Drought sends beef prices soaring, with no relief in sight – U.S. cattle herd the smallest since 1951Posted by Jim at Thursday, March 06, 2014
By Joe Taschler
3 March 2014
(Journal Sentinel) – Next time you bite into a big, juicy hamburger, don't be surprised if it bites back — at your bank account.
Unrelenting drought across large swaths of the Great Plains, Texas, and California has led to the smallest U.S. cattle herd since 1951, shrinking the supply of beef. That has sent prices higher for everything from rump roasts to rib-eyes.
The U.S. Department of Agriculture said the average retail price per pound for fresh beef in January was $5.04, the highest price ever on records that date back to 1987.
From grocers to meat markets to restaurants, a whole lot of folks are watching the situation carefully.
"Everybody's kind of worried about it," said Matthew Bayer, president of the Wisconsin Association of Meat Processors and owner of Country Fresh Meats in Weston, near Wausau. "I don't see them (beef prices) going down."
The situation is on the radar of Milwaukee-based grocer Roundy's Inc.
"We are watching the situation very closely," said James Hyland, vice president of investor relations for Roundy's. "If beef prices become a sticker shock to the customer, there will be a transfer to other proteins like chicken or pork," and that will further complicate the market.
"It can become a difficult balancing act," Hyland said. Roundy's Pick 'n Save brand is the grocery market share leader in the Milwaukee area.
This time of the year, beef prices often fall during what amounts to a lull between the holidays and the beginning of outdoor grilling season, said Chip Bunzel, third-generation co-owner of Bunzel's Old-Fashioned Meat Market in Milwaukee.
But this year, "Beef really didn't drop much since the holidays," Bunzel said, and that sent the price of everything from beef short ribs to ground chuck higher.
"Even the (beef) dog bones, those have gone up quite a bit," he said. "We used to give those away."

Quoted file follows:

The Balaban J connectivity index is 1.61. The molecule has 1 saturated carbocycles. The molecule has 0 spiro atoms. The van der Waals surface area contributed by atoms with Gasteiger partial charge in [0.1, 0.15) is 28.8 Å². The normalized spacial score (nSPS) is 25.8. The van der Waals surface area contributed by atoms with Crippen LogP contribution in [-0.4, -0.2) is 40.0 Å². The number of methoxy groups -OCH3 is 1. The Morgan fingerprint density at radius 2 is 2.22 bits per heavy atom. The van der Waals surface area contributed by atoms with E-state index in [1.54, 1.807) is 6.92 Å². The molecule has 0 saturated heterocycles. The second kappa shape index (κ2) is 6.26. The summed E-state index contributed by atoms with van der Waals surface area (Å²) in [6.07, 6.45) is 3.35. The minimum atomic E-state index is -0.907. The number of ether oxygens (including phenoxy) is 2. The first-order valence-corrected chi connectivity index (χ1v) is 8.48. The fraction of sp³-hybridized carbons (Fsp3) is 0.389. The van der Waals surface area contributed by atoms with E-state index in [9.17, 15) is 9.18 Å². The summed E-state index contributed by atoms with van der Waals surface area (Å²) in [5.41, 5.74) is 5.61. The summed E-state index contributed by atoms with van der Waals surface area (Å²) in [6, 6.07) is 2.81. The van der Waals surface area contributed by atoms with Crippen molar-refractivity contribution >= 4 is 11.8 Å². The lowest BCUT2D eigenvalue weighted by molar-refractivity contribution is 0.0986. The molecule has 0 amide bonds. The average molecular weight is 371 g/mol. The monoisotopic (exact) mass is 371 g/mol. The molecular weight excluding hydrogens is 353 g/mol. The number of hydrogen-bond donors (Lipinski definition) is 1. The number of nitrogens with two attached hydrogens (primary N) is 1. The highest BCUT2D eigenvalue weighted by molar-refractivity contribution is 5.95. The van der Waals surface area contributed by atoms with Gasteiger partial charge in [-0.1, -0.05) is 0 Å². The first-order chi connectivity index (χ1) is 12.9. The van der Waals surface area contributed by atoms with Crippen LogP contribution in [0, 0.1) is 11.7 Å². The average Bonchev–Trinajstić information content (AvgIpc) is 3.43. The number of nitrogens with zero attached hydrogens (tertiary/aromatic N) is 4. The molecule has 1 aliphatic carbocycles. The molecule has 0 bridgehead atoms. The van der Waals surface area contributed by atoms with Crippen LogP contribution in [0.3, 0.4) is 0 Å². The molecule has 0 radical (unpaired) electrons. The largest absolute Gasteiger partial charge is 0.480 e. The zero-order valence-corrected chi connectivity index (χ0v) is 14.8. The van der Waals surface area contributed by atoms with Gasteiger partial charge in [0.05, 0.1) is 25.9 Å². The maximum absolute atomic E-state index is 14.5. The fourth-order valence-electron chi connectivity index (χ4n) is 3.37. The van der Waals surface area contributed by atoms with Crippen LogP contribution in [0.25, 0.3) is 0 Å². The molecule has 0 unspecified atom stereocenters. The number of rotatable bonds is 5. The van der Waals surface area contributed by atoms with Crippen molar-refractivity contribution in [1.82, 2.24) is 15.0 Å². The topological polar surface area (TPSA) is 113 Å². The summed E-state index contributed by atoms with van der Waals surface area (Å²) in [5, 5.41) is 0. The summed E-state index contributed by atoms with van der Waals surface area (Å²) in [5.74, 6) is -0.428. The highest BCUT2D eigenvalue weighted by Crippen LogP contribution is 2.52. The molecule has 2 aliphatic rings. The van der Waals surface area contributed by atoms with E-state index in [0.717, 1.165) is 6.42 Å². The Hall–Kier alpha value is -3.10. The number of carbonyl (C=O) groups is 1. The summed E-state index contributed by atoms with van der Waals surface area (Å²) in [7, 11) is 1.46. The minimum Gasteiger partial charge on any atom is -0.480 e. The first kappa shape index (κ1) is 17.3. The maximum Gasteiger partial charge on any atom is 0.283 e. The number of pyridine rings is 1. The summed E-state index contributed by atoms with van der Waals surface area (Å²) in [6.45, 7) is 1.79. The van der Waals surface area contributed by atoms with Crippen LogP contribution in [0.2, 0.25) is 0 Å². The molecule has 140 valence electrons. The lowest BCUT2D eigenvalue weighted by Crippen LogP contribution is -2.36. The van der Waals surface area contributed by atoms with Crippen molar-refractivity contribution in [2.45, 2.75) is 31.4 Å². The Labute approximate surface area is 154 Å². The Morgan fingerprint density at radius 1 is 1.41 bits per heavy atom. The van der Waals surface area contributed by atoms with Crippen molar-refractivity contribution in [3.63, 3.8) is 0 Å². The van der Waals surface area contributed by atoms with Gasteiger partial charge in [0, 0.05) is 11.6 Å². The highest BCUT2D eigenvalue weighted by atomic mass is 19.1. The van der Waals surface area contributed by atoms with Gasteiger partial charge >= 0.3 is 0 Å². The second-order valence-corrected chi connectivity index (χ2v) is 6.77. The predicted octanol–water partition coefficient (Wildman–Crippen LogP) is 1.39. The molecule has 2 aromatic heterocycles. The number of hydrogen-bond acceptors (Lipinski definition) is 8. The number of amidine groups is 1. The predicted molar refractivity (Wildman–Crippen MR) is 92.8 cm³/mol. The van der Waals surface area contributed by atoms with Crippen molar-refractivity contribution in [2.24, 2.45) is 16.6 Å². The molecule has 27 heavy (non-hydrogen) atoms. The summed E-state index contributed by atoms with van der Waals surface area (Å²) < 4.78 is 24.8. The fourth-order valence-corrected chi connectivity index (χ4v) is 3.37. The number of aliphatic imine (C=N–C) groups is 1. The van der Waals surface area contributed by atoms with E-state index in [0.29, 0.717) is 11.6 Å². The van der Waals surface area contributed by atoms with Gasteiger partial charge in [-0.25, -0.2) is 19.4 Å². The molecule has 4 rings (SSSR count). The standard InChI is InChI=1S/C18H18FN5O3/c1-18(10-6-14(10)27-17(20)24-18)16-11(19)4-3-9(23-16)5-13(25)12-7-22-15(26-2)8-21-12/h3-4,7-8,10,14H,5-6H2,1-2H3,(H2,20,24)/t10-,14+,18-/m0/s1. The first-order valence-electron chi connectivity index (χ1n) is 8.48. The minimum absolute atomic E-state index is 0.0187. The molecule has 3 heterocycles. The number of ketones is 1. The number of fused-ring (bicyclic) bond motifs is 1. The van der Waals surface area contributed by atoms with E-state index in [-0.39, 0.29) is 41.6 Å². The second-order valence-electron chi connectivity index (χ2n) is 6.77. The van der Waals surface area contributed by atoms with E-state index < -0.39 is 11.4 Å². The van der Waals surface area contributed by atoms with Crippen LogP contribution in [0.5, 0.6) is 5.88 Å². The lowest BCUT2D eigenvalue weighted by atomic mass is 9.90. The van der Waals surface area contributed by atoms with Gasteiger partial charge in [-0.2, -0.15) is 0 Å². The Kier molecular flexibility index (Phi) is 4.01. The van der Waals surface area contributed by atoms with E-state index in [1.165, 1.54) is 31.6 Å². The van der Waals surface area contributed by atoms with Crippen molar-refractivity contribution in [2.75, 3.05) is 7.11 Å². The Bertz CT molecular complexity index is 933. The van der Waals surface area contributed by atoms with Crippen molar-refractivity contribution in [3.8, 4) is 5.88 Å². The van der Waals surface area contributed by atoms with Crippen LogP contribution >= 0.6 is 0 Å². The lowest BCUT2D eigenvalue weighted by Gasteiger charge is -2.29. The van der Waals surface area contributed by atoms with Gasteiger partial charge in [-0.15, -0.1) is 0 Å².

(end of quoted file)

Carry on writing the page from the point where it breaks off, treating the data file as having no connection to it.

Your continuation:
Like consumers, Bunzel said he feels the squeeze.
"It's hard because your income isn't going up as fast as the products are going up," he said. "Everybody complains about it. It's like gasoline. Gas goes up and everybody complains about it, but they still use it. You have to still put gas in your car, and you still have to eat."
So do cattle — and there's the rub.
When a calf is born on a ranch, it is usually put out to graze on grass and pastureland. When it doesn't rain, those pastures dry up. Without grass, the animals have to be fed something else.
"They can't eat wind, water, and scenery," said John Freitag, executive director of the Wisconsin Beef Council in Madison.
But other feed types of late have been extremely expensive, as prices of feed grains — primarily corn — soared because of reduced supplies brought on by drought.
"Hay prices are just going through the roof," said Kevin Kester, a fifth-generation rancher whose operation covers 22,000 acres in central California.
As a result, cattle producers have been selling off their animals because they can't afford to feed them. In Texas and Oklahoma alone, "There's a million-plus head of cattle that aren't here anymore," Freitag said. "Some guys just decided it was easier to plant corn than it was to raise or feed cattle." [more]